While the Warsaw meeting fell short of creating the new alliance nationalist leaders were hoping for, Le Pen said it marked "a key step" toward closer cooperation.
Leaders of European nationalist parties on Saturday vowed to align their votes on sovereignty and immigration issues in the European Parliament but fell short of creating a formal alliance at a conference in Warsaw.
Hungarian Prime Minister Viktor Orban, French far-right leader Marine Le Pen and the host, Jaroslaw Kaczynski, head of Poland's ruling right-wing populist Law and Justice (PiS) party were among the leaders at the talks.
In a joint statement, they rejected the notion of "a Europe governed by a self-appointed elite" and said that "only the sovereign institutions of the states have full democratic legitimacy".
"The participants also discussed closer cooperation of their respective parties in the European Parliament," the statement said.
This would include "organising joint meetings and aligning the votes on common issues, such as protection of sovereignty of the member states and the stance on illegal immigration," it added.
'We want to change the politics of Brussels'
The meeting aimed to bring change to the European Union, which nationalist and populist parties accuse of undermining sovereign nation-states.
"We want to change the politics of Brussels," Hungarian Prime Minister Viktor Orban wrote on Facebook ahead of Saturday's meeting.
Around a dozen activists protested outside as the talks got underway, shouting "No to fascism!".
The meeting follows a visit by Le Pen to Budapest in October that was part of an effort by her and Orban to consolidate the European right.
It also comes as both the Polish and Hungarian governments remain locked in a bitter standoff with the EU, which is withholding funds to both countries over democratic backsliding.
Towards a group at the European parliament?
Le Pen, a candidate in France's presidential election in April, said the meeting in Warsaw had been "an important step" and participants had "undertaken to hold regular meetings in order to ensure joint voting between the two groups".
"This is an advance that suits me very well and allows me to be optimistic for the future."
Le Pen said she hoped that eventually a single group in the European Parliament could be formed which would be the second-biggest force after the centre-right European People's Party.
She said that such an alliance was "all the more necessary now that we are faced with a German coalition which has made federalism a priority and will definitely also increase migration pressure".
The party leaders agreed to meet at least every two months at the European Parliament, while another meeting is planned in Spain in two months "to continue to move forward on strengthening and creating that big European force," Le Pen said.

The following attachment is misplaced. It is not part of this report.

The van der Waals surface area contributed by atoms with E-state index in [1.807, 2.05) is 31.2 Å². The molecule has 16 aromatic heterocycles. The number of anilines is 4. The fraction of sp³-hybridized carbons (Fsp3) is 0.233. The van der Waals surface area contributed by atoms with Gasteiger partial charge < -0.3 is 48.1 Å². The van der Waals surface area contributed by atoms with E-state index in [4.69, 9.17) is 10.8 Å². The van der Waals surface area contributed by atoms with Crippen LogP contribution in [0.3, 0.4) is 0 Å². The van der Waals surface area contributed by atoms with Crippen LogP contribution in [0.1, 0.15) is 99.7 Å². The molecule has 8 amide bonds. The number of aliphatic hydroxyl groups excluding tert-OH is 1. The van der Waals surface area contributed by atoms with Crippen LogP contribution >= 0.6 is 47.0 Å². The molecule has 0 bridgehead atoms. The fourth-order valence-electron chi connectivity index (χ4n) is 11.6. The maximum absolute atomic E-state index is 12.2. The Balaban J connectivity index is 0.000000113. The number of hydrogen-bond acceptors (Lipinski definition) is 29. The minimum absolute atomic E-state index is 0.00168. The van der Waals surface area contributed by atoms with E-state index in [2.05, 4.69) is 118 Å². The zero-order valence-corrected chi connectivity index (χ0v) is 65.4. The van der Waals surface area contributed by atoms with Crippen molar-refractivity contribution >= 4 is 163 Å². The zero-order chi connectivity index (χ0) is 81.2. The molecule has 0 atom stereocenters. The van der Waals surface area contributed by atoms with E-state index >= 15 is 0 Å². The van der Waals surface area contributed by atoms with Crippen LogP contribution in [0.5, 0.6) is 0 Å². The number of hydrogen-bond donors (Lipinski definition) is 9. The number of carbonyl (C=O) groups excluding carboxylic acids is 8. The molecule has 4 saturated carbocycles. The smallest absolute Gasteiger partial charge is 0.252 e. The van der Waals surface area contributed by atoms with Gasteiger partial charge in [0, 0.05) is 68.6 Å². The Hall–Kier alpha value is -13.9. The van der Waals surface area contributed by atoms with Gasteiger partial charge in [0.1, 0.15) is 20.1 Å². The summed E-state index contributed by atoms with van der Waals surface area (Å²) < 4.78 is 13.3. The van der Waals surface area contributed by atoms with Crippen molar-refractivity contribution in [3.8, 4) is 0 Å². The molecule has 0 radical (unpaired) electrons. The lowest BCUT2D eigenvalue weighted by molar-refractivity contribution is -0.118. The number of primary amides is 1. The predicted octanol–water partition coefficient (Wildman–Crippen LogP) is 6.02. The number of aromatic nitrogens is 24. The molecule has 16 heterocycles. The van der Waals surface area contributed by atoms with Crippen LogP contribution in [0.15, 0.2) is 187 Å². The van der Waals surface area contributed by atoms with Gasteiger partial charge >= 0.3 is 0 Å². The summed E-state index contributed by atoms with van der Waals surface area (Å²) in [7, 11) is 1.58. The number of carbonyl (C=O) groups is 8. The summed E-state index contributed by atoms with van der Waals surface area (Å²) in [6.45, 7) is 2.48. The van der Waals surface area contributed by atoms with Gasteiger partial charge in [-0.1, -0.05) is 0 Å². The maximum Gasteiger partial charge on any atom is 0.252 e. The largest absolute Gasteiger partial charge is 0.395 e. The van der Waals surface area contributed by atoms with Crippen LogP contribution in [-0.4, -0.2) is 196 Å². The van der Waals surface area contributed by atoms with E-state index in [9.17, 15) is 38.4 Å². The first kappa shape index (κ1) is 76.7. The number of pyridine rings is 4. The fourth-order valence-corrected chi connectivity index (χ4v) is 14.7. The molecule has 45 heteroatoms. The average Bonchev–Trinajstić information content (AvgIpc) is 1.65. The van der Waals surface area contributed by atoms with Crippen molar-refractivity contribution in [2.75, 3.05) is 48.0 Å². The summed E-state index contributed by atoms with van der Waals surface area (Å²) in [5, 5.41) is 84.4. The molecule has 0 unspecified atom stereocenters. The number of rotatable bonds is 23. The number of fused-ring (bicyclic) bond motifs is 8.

One notable absentee was Matteo Salvini, leader of Italy's League, which put out a statement saying that "the time needs to be right" for the new group.
Salvini was one of the signatories of a declaration in July by 16 parties and movements announcing plans for a "grand alliance" in the European Parliament -- the prelude for Saturday's talks.
The League and Le Pen's National Rally are in the European Parliament's Identity and Democracy Group, while PiS, Vox and the Brothers of Italy party are in the European Conservatives and Reformists Group.
Orban's Fidesz left the centre-right European People's Party, the biggest group in the European Parliament, in March and is looking for a new home.
Wojciech Przybylski, editor in chief of Visegrad Insight, a policy journal focused on Central Europe, said there is a paradox in a "transnational meeting of nationalist parties." He thinks the event was organised so the party leaders can show their voters "they are not alone."
Both the Hungarian and Polish ruling parties, he noted, are “in deep trouble," with Orban’s Fidesz party forced to leave the main grouping of conservatives at the European Parliament, and Poland’s governing populists seeing a drop in popularity at home.
"This is essentially a PR stunt," Przybylski said.
Le Pen mends ties with Poland
Kaczynski’s welcome of Le Pen marks a recent change of heart for Poland’s governing conservatives. The ruling Law and Justice party had long refused to cooperate with the French presidential candidate due to her warm relations with Russian President Vladimir Putin — a turnoff in a country long dominated by Russian and Soviet rule.
"We have as much in common with Ms Le Pen as with Mr Putin," Kaczynski remarked in 2017. Two years later, he described Le Pen’s party as being among several groupings in Europe that were "obviously linked to Moscow and receive its support," citing such ties as an impediment to cooperation.
But Polish Prime Minister Mateusz Morawiecki met with Le Pen in Brussels in October and hosted her for a dinner in Warsaw on Friday evening.
In a tweet, Le Pen posted a photo of herself with Morawiecki and thanked him for his welcome. She said they share a wish for "a Europe of nations to give back to the peoples of Europe their freedom and their sovereignty.”